I didn't finish watching this film. I almost turned it off near the beginning because it was so boring, but decided to wait until Steve Martin appeared to see if it picked up at all. It didn't. I didn't believe in the relationship between Danes and Martin, she didn't seem like the kind of character that would be seduced with gifts of expensive gloves by a man 34 years older. It might have been believable if Steve Martin was handsome or charming, but he was neither. There was zero on-screen chemistry between Martin and Danes. The photography, lighting, music and acting were all excellent, just a poor script. One of the signs of a weak script is the use of voice over, like when Danes and Martin are having dinner and suddenly there's Steve Martin's voice over explaining what Claire Danes is thinking. Things like that should be demonstrated in the acting - show, don't tell.
  • ...........................................................from Pasto,Colombia...Via: L.A. CA., CALI, COLOMBIA...and ORLANDO, FL

    SHOPGIRL, sadly, turned out to be quite a disappointment to me. Steve Martin is one of its three protagonists; here he is also credited with the screenplay, making an adaptation from his own novel of the same name. I have always been quite a fan of Steve Martin and his films. However, SHOPGIRL left me rather perplexed. In its story-line development, it is meticulous and detailed and, as a consequence, is rather plodding and, for lack of a better word, "slow".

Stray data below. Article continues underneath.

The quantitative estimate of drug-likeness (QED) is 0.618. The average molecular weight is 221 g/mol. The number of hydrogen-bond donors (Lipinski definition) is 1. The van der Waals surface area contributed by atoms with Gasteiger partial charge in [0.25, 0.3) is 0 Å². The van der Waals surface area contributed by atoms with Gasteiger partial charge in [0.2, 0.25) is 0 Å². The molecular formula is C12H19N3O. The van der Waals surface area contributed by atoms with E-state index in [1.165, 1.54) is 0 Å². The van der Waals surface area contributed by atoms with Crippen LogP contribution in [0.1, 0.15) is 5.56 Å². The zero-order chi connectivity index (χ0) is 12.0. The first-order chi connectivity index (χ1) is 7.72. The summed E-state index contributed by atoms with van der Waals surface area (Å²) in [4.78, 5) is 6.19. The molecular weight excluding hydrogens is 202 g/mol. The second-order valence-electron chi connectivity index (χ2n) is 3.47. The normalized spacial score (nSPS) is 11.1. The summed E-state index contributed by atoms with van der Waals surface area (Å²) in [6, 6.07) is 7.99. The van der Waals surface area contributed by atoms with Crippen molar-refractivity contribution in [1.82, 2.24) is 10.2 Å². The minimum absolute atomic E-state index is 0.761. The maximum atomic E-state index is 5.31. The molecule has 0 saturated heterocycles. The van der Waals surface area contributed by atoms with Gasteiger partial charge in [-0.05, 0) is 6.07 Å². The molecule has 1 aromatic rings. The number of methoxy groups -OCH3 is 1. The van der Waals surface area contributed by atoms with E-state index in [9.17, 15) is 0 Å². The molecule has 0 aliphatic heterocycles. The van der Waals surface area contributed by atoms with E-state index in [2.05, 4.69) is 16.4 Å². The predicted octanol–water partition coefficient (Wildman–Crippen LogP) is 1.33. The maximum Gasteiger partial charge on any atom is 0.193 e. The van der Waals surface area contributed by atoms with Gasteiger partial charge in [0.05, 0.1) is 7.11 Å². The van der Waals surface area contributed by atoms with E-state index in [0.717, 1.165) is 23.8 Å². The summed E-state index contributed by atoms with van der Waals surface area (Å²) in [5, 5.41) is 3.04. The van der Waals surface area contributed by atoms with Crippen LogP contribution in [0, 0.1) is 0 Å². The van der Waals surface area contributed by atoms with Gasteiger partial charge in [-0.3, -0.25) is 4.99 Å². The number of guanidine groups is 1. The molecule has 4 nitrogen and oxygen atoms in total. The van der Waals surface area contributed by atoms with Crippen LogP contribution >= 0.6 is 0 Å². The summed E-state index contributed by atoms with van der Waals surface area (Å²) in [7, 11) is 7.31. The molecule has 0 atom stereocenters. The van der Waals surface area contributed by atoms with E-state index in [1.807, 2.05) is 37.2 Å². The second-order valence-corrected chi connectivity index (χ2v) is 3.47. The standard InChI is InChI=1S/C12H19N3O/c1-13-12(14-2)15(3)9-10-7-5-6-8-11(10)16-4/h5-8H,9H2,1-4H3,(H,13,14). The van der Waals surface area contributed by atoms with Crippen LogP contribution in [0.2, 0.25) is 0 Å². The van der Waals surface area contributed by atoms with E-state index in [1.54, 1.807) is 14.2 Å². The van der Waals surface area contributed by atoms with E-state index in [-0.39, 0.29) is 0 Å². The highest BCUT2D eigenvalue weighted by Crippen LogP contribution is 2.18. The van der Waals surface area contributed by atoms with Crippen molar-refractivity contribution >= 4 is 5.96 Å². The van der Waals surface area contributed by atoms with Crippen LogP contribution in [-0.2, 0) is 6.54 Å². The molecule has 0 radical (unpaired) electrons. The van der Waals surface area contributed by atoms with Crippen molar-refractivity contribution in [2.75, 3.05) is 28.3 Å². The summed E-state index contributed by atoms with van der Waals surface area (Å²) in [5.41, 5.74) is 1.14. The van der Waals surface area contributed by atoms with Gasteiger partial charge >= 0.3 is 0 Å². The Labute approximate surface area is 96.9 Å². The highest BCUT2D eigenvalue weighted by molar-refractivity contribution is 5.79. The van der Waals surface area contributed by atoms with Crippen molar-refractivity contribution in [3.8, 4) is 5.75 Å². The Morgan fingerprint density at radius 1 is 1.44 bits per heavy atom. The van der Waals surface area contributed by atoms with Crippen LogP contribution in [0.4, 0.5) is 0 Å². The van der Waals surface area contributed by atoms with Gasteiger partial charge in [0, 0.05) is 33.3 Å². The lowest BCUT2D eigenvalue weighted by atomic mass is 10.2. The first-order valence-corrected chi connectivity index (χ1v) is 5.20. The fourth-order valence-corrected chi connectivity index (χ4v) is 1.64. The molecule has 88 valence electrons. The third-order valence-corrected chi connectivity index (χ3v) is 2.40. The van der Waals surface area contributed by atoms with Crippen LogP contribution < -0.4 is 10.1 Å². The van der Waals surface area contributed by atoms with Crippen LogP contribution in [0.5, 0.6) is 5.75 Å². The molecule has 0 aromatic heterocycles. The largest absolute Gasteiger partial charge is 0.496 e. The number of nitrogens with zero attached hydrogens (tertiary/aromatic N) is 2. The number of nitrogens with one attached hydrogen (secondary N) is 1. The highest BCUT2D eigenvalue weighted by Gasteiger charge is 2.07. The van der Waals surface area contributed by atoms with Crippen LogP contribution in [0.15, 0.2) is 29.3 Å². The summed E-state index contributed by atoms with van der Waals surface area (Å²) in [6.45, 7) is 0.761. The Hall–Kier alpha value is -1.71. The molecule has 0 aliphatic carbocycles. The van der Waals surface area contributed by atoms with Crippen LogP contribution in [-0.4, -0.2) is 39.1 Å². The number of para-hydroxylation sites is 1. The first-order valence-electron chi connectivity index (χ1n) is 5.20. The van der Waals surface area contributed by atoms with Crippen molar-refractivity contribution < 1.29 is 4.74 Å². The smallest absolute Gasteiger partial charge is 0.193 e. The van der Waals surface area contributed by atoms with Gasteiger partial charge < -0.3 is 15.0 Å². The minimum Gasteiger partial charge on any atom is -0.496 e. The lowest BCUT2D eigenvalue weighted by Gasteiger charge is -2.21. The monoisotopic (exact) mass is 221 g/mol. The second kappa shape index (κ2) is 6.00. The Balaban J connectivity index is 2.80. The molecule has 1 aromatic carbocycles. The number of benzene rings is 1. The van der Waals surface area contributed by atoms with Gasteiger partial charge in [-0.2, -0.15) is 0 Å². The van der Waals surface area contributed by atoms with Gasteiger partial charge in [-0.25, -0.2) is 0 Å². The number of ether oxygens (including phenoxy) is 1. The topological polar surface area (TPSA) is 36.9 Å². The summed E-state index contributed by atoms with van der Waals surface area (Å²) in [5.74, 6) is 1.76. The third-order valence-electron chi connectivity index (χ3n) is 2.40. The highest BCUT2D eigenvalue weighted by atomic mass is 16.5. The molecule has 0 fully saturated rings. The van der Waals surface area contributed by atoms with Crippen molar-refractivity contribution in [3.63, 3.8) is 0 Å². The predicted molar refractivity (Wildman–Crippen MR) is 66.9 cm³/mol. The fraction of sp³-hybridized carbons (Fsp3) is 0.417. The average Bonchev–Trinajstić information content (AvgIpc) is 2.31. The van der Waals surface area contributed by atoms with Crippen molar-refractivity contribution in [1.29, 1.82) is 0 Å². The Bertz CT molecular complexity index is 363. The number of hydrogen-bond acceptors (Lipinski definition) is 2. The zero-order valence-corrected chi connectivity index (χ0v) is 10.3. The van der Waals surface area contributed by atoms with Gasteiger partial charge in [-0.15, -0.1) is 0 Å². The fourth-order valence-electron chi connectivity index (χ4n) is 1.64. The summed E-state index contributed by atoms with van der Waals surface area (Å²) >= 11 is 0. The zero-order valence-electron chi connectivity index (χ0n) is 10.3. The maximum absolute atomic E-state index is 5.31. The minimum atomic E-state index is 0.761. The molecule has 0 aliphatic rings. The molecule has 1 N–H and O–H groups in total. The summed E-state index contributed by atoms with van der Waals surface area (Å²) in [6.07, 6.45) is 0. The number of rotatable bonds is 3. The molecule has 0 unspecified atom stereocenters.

SHOPGIRL imparts the viewer with the constant sensation that something transcendent is just about to happen. A kind of "perpetual-motion expectation", which, when it finally does take place, ends up being utterly anti-climactic. In all fairness to SHOPGIRL, at least in one sense or another, this is, more often than not, precisely what we experience in real life! But the painful inconvenient truth here is that there already have been too many movies that have shared this "secret" of life with us.

    Quite frankly, one more appears to be just one too many! Unless you are a world-class Claire Danes and/or Steve Martin fan, you'll be much better off if you don't let yourself get involved with SHOPGIRL. 4*